And in effect, it sort of makes a complex system that has several moving parts into a more legible whole that you can understand and figure out in a reasonable way at a reasonable time frame.
And so what, sort of, the end state of distributed tracing is we actually get to see our batch query endpoint which is surveying data into your dashboards and to your monitor status widget.
We actually get to see exactly where it’s spending its time.
And I’m gonna show you a more interactive version of this in a second but, in effect, it sort of like the flame graph you are seeing here is you have time on the X axis and you actually see each of these sort of chunks represents a chunk of computation time.
And so you know, like, “Hey, this amount of time is spent making queries for a replica database.
This amount of time is spent in one of our served custom microservices," and so on and so forth.
How Tracing Works In Datadog
And if I could jump to a quick demo where I can actually walk you through how this actually looks in terms of a running live traced production environment.
First of all, I’m gonna talk about how we actually get this data into your systems.
And so we have open-source clients in Python, Ruby, and Go that interact with your application in various sort of, like, non-intrusive way.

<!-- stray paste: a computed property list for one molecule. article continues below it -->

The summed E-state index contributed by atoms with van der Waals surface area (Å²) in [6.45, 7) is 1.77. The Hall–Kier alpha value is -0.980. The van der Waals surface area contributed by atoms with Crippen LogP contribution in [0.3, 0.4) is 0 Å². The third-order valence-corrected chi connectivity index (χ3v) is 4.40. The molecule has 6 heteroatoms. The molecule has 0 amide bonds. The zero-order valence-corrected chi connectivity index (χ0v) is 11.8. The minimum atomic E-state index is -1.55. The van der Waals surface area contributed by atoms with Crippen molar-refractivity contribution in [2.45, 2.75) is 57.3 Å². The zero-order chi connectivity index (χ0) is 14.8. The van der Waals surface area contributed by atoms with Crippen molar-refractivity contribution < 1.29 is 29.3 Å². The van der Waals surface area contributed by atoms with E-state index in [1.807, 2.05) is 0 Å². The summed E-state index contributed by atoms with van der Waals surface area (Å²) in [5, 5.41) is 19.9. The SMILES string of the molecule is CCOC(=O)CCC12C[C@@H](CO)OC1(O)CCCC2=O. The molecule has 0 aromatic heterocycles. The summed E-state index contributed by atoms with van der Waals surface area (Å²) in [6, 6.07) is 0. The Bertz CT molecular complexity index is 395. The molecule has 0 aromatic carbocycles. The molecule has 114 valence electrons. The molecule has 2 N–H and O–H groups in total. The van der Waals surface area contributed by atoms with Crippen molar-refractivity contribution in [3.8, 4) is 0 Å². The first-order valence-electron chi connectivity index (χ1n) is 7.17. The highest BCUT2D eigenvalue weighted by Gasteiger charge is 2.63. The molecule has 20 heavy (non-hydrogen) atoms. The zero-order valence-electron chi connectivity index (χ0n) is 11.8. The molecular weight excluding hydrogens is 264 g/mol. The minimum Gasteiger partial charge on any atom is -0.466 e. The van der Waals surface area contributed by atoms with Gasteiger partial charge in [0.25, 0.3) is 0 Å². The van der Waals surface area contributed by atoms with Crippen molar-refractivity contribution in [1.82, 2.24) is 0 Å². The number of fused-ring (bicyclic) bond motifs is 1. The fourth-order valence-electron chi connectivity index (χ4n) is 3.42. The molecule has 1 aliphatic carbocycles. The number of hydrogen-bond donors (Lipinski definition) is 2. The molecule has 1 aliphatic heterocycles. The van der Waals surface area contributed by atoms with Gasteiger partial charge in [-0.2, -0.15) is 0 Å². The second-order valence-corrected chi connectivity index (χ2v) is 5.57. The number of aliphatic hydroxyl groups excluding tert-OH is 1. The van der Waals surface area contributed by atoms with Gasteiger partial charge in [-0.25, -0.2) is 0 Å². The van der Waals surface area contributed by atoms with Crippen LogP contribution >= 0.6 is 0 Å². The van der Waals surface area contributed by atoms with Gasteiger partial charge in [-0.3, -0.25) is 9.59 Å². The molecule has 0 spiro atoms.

The idea is to essentially be sort of like a good citizen in your application environment.
So for Ruby, you would just drop in a gem to your Gemfile and then be sort of, like, ensure that any sort of requests coming into your Rails application, for example, or a request that you’re making via Rails via active record to your ORM is appropriately traced.
And similarly for a Flask, we have a similar way for you to, like, attach on Middleware and actually start streaming data into Datadog for every single transaction that comes through your infrastructure.
And now, time for a quick demo.
So what you’re seeing here is Datadog’s staging infrastructure sort of broken out into individual services.
Our tracing clients will do the job of actually, like, spreading up your application into its component web database and sort of cache layers.
And we do this at deliberately because it sort of makes a lot of sense to us to be able to view health metrics for these disparate services in their own little, like, self-contained views and self-contained dashboards.
Splitting up your application between web and database like this also makes it possible to do a kind of, like, bottom-up analysis in addition to top-down analysis.
And I’m gonna talk a bit more about what exactly that means.
And so what you’re seeing here is a mix of various services that we have in Datadog’s own infrastructure.
Some of them come from, like, out-of-the-box integrations that we have.